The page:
The Post 9/11 GI Bill
Senator's vision to pass legislation comparable to original GI Bill becomes law.
President George W. Bush, a member of American Legion Post 77 in Houston, signs a supplemental appropriations bill into law the Post 9/11 GI Bill. The legislation had been introduced by U.S. Sen. James Webb of Virginia, a highly decorated Vietnam War Marine Corps veteran and American Legion member, on Jan. 4, 2007, his first day in office.
Webb worked closely with The American Legion and other veterans groups, including the newly founded Student Veterans of America, which at the time was provided free office space at American Legion National Headquarters in Washington, D.C., to modify and improve the legislation before passage. The Veterans Educational Assistance Act of 2008 deliberately aimed to make the GI Bill benefits package similar in value to the Servicemen’s Readjustment Act of 1944 and to better meet the needs of 21st century student veterans. Among the changes from the Montgomery GI Bill is the ability for qualified veterans to transfer college benefits to spouses and dependents.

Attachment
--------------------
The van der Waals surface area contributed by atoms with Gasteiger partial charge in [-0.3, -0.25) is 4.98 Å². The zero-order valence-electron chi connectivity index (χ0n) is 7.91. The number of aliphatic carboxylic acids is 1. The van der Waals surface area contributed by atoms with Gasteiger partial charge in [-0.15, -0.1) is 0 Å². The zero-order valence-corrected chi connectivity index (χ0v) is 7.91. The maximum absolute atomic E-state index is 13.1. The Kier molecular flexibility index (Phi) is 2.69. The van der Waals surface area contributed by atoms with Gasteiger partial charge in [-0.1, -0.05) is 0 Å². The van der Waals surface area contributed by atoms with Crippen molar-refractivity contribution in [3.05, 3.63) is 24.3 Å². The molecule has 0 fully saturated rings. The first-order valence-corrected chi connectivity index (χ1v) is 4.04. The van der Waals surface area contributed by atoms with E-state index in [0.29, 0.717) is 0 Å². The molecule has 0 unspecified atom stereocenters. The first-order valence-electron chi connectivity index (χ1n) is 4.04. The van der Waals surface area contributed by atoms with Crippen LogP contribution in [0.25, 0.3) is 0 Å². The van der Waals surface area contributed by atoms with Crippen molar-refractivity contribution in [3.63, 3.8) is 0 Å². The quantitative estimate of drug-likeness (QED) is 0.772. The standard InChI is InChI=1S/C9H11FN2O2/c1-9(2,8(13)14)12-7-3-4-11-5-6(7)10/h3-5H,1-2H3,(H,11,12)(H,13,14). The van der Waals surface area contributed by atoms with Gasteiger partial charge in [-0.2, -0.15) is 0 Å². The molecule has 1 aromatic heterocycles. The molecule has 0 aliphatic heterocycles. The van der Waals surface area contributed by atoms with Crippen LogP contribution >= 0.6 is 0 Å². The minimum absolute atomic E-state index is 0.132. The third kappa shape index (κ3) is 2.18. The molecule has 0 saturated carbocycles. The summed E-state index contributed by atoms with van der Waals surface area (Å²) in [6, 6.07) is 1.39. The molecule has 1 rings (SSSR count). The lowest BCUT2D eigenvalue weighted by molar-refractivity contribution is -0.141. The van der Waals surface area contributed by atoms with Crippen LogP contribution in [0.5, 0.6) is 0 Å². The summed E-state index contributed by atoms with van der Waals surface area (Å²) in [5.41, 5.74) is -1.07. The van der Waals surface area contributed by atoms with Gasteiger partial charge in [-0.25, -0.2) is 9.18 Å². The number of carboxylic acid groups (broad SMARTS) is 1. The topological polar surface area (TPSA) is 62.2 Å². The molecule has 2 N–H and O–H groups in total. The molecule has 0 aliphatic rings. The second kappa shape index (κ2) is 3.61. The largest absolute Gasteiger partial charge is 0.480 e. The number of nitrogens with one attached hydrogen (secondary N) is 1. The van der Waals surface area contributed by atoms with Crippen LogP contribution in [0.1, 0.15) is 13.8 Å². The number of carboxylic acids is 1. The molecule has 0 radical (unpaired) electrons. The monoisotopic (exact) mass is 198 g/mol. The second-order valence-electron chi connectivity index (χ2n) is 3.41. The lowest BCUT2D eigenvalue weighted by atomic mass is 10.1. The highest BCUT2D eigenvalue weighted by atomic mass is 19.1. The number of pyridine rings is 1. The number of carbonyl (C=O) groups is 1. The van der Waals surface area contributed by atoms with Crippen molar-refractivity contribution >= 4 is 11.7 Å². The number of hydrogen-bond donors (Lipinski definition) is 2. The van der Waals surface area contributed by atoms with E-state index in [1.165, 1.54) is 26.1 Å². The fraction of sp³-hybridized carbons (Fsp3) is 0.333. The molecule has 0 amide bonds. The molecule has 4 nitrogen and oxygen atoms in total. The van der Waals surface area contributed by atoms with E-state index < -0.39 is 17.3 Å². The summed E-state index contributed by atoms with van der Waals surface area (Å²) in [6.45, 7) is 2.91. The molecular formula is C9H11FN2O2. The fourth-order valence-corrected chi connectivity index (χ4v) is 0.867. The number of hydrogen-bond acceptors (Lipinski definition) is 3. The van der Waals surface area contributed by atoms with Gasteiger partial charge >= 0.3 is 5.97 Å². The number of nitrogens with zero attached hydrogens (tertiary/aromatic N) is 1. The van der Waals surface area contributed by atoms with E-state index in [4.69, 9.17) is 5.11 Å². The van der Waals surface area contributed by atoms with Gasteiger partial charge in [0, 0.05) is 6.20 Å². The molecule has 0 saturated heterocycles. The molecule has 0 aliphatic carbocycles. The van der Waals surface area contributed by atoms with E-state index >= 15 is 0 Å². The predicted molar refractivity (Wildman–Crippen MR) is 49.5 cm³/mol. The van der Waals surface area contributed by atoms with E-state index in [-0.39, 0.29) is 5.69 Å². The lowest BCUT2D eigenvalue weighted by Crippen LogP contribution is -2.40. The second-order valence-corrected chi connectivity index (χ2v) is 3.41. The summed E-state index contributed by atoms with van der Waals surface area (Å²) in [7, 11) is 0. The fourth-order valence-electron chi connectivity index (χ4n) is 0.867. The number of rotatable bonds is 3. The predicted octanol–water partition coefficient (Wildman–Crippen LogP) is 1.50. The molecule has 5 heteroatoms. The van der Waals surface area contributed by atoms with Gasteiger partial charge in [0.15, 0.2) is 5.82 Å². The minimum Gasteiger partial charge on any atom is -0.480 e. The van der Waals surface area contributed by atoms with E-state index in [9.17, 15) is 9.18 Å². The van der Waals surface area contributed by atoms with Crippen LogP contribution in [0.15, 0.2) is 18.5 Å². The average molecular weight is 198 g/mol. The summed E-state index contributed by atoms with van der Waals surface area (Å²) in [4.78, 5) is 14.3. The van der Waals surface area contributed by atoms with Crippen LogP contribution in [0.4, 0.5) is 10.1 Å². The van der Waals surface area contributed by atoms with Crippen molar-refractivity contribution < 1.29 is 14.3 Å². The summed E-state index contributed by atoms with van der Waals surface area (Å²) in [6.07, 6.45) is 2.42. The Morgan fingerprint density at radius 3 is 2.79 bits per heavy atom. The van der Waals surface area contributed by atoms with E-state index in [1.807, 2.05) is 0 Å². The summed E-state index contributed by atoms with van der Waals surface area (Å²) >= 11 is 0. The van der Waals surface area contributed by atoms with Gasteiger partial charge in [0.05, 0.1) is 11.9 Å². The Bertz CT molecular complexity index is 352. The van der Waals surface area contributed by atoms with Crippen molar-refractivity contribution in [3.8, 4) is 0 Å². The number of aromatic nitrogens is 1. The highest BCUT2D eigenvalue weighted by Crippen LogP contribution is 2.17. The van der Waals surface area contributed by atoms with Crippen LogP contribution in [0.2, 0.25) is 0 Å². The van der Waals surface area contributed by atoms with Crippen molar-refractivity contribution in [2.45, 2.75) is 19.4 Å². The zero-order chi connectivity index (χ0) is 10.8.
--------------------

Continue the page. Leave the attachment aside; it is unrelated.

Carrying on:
“I looked at this, both as a veteran and as the father a young Marine in Iraq, and I started saying, if you’re going to call these people the next greatest generation, you should give them the same opportunity for a future that the greatest generation had.”
- Former U.S. Sen. James Webb, who introduced the Post 9/11 Veterans Educational Assistance Act of 2008, speaking at a 2017 panel discussion called “The GI Bill: Then and Now” at the National WWII Museum in New Orleans
The GI Bill Then and Now: Panel discussion kicks off centennial exhibit